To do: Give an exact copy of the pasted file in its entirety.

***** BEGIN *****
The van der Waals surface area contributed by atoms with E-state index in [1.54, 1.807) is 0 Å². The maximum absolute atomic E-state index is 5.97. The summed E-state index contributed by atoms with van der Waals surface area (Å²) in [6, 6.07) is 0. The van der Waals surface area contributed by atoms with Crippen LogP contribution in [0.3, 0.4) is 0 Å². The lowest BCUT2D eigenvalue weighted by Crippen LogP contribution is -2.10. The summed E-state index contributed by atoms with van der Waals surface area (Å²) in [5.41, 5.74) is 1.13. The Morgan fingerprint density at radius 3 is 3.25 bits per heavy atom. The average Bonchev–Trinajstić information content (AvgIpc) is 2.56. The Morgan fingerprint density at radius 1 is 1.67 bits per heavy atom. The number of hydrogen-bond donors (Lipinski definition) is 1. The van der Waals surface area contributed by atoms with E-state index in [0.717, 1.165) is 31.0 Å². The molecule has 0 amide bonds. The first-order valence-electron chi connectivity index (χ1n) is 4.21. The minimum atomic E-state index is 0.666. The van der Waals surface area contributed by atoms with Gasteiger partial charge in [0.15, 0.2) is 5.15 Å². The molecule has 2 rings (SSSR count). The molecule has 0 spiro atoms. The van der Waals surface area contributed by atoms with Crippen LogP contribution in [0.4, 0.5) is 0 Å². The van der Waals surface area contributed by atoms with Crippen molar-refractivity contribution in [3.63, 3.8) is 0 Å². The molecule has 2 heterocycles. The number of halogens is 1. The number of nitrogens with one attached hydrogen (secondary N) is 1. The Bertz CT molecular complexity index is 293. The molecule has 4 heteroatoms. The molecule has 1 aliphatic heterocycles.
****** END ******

The van der Waals surface area contributed by atoms with E-state index in [1.54, 1.807) is 0 Å². The maximum absolute atomic E-state index is 5.97. The summed E-state index contributed by atoms with van der Waals surface area (Å²) in [6, 6.07) is 0. The van der Waals surface area contributed by atoms with Crippen LogP contribution in [0.3, 0.4) is 0 Å². The lowest BCUT2D eigenvalue weighted by Crippen LogP contribution is -2.10. The summed E-state index contributed by atoms with van der Waals surface area (Å²) in [5.41, 5.74) is 1.13. The Morgan fingerprint density at radius 3 is 3.25 bits per heavy atom. The average Bonchev–Trinajstić information content (AvgIpc) is 2.56. The Morgan fingerprint density at radius 1 is 1.67 bits per heavy atom. The number of hydrogen-bond donors (Lipinski definition) is 1. The van der Waals surface area contributed by atoms with E-state index in [0.717, 1.165) is 31.0 Å². The molecule has 0 amide bonds. The first-order valence-electron chi connectivity index (χ1n) is 4.21. The minimum atomic E-state index is 0.666. The van der Waals surface area contributed by atoms with Gasteiger partial charge in [0.15, 0.2) is 5.15 Å². The molecule has 2 rings (SSSR count). The molecule has 0 spiro atoms. The van der Waals surface area contributed by atoms with Crippen LogP contribution in [0.4, 0.5) is 0 Å². The van der Waals surface area contributed by atoms with Crippen molar-refractivity contribution in [3.63, 3.8) is 0 Å². The molecule has 2 heterocycles. The number of halogens is 1. The number of nitrogens with one attached hydrogen (secondary N) is 1. The Bertz CT molecular complexity index is 293. The molecule has 4 heteroatoms. The molecule has 1 aliphatic heterocycles.